Billy Wheeler passes

Billy Wheeler, a very active banjo player in northern Virginia since the 1970s, died at his home on December 20. He was 62 years of age.

Born Jospeh William Wheeler III, Billy seemed able to play most any stringed instrument he picked up, though he excelled on both banjo and pedal steel guitar. He played both professionally, and was a prominent five string man in the capitol area bluegrass scene for many years.

Perhaps best remembered for his stint with Cliff Waldron & The New Shades of Grass, joining that group while still in his teens, Billy was also a member of the Benny and Vallie Cain band, and often performed with Leon Morris. His banjo was featured on the first album from Lonesome River Band, I Guess Heartaches Are in Style This Year, on which he also served as producer and recording engineer. That project was recorded in Wheeler’s studio, co-owned with his father, Joe.

The 1970s and ’80s were a time when bluegrass banjo was rapidly evolving with the more contemporary influences coming into the music, and Wheeler was highly regarded for his ability to stay fresh and appropriate within these new sounds, without losing the driving beat that had long defined the banjo’s role. Other five stringers envied his crisp tone and consistent rhythm, which live on in his many recordings.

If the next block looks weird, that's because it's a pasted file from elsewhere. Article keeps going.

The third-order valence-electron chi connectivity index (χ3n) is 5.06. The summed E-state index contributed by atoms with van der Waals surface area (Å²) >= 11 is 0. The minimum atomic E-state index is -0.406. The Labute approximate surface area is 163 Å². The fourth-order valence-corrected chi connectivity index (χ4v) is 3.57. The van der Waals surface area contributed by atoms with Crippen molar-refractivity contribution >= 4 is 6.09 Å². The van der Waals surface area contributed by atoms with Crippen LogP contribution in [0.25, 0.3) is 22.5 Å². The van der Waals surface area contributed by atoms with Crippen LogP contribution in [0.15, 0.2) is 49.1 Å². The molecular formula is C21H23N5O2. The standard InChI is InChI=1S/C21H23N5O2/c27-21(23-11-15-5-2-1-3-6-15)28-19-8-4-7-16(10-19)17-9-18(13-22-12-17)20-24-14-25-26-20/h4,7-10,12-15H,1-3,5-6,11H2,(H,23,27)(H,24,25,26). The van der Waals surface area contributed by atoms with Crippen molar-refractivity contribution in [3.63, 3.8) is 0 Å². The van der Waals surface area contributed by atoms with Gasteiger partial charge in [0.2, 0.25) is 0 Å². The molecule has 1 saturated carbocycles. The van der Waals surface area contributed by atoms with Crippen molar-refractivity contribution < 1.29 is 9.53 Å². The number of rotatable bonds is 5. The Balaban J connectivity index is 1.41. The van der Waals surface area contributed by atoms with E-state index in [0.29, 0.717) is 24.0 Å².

Here’s one he wrote for a 1983 album, North Virginia Blues, called Early Fall.

In more recent years, he had stayed closer to his home in Highland County, which he shared with his loyal companion, Chief.

A date for a memorial service will be set in the near future.

His family suggests that memorial contributions can be sent to either of the following:

McDowell Volunteer Fire Department
c/o Delbert Rexrode
527 Windrush Lane
Doe Hill, VA 24433

Highland Baptist Church
(write “Wood Ministry” in the memo line)
302 Jackson River Road
Monterey, VA 24465

R.I.P., Billy Wheeler.

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About the Author

John Lawless

John had served as primary author and editor for The Bluegrass Blog from its launch in 2006 until being folded into Bluegrass Today in September of 2011. He continues in that capacity here, managing a strong team of columnists and correspondents.